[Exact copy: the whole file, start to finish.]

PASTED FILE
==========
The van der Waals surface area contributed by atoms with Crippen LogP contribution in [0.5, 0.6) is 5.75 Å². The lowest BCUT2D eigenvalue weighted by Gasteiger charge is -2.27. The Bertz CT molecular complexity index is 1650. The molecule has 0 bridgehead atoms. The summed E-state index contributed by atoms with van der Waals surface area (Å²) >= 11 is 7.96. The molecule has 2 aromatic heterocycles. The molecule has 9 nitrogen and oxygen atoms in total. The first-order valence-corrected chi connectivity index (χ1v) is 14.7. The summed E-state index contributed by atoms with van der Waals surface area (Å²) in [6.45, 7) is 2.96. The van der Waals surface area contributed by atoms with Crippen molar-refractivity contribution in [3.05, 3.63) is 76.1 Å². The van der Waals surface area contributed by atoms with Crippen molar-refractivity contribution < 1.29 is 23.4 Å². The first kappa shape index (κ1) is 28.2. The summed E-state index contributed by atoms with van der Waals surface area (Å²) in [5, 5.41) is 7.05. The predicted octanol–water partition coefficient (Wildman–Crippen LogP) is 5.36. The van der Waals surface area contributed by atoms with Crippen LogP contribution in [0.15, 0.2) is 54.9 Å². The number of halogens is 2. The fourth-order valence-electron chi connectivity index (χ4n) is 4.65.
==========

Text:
The van der Waals surface area contributed by atoms with Crippen LogP contribution in [0.5, 0.6) is 5.75 Å². The lowest BCUT2D eigenvalue weighted by Gasteiger charge is -2.27. The Bertz CT molecular complexity index is 1650. The molecule has 0 bridgehead atoms. The summed E-state index contributed by atoms with van der Waals surface area (Å²) >= 11 is 7.96. The molecule has 2 aromatic heterocycles. The molecule has 9 nitrogen and oxygen atoms in total. The first-order valence-corrected chi connectivity index (χ1v) is 14.7. The summed E-state index contributed by atoms with van der Waals surface area (Å²) in [6.45, 7) is 2.96. The van der Waals surface area contributed by atoms with Crippen molar-refractivity contribution in [3.05, 3.63) is 76.1 Å². The van der Waals surface area contributed by atoms with Crippen molar-refractivity contribution < 1.29 is 23.4 Å². The first kappa shape index (κ1) is 28.2. The summed E-state index contributed by atoms with van der Waals surface area (Å²) in [5, 5.41) is 7.05. The predicted octanol–water partition coefficient (Wildman–Crippen LogP) is 5.36. The van der Waals surface area contributed by atoms with Crippen LogP contribution in [0.15, 0.2) is 54.9 Å². The number of halogens is 2. The fourth-order valence-electron chi connectivity index (χ4n) is 4.65.